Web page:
Mozilla said its popular Firefox browser will block ad-based tracking by default. To get there, the company plans to introduce new features over the next few months, including a new ad blocking component already available in Firefox Nightly. If this component works as expected, it will become mainstream with the introduction of Firefox 63.
But that's only one-third of Mozilla's attack on tracking. The company has also provided Firefox Nightly with a component that "wipes out" cookies and prevents others from storing tracking content on your PC. Mozilla conducts a "shield study" with a limited number of beta subscribers, and if the tool works well, it will be made public in Firefox 65.
"In the physical world, users would not expect hundreds of salespeople to follow them from store to store and watch the products they watch or buy," says Mozilla. "Users have the same privacy expectations on the Internet, and yet in reality they are tracked wherever they go, and most web browsers do not help users achieve the privacy they expect and deserve."
The first and last snag in Mozilla's attack on ad-based tracking has no planned, final release. Instead, the company said that future versions of Firefox would prevent "fingerprinting", a means of lurking behind the scenes to identify web surfers based on their device characteristics. The company also plans to block cryptocurrency mining scripts.
As Mozilla states, many websites will still need your information in return for their services, but with these components in place, websites now need to ask for your information rather than forcibly take it. Mozilla assumes that it gives you a "voice" that started blocking pop-up ads in 2004.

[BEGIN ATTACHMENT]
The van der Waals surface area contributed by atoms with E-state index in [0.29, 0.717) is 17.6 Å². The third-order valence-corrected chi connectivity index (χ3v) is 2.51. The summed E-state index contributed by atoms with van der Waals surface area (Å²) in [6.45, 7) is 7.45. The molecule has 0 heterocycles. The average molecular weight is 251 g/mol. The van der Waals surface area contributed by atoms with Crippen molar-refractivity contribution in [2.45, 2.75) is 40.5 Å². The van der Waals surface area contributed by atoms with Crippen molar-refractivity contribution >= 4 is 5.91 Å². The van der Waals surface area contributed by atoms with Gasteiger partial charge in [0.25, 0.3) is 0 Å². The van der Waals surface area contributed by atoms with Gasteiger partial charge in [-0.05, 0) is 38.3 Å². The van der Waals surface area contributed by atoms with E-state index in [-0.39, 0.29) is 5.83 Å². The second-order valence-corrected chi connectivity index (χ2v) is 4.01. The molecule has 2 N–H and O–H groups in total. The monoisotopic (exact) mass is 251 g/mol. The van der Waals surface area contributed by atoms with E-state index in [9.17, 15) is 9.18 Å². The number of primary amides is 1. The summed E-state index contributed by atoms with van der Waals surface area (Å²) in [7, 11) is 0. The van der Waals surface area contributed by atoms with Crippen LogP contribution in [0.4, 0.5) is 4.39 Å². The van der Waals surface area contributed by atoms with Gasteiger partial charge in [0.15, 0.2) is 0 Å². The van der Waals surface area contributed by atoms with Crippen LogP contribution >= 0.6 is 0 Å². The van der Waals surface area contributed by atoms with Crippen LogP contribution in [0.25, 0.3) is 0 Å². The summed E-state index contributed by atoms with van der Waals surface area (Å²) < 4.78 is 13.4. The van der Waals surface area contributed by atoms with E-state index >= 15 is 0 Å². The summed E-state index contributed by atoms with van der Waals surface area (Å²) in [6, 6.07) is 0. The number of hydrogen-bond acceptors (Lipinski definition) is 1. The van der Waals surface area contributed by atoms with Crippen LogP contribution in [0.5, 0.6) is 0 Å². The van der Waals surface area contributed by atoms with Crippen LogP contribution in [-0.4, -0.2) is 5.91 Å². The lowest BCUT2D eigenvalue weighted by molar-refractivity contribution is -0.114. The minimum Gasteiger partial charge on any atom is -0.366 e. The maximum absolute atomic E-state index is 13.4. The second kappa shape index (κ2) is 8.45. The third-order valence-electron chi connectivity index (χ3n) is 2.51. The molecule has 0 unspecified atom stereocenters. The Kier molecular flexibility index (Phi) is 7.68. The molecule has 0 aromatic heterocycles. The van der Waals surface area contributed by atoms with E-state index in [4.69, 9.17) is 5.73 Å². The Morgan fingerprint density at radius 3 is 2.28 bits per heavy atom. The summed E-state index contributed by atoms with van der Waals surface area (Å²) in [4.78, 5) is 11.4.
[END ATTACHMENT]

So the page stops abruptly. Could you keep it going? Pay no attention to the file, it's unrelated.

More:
Mozilla's plan emerges after the company has introduced a new extension to control Facebook. The so-called Facebook container locks your identity in a virtual vault so that Facebook can not track you through third-party cookies on the Internet. Mozilla says this extension does not interrupt the services you enjoy.
Mozilla also promotes an extension called Disconnect for Facebook. This tool blocks requests from third parties sent to the Facebook servers, but allows you to use Facebook without any problems. In other words, this extension prevents Facebook from tracking the websites you visit.
"Blocking pop-up ads in the original version of Firefox was the right move in 2004, as Firefox users were not only happier, advertising platforms of the time was a reason to take care of the experience of their users." adds Mozilla. "In 201
If you want to see the two new ad units in action, download the Firefox Nightly build here. Next, navigate to the Control Center menu, located to the right of the address bar (the three-line icon), to access the new Content Blocking panel from the drop-down menu. It is enabled by default.
After clicking Content Blocking, you can block third-party cookies that you follow on the Internet, and more.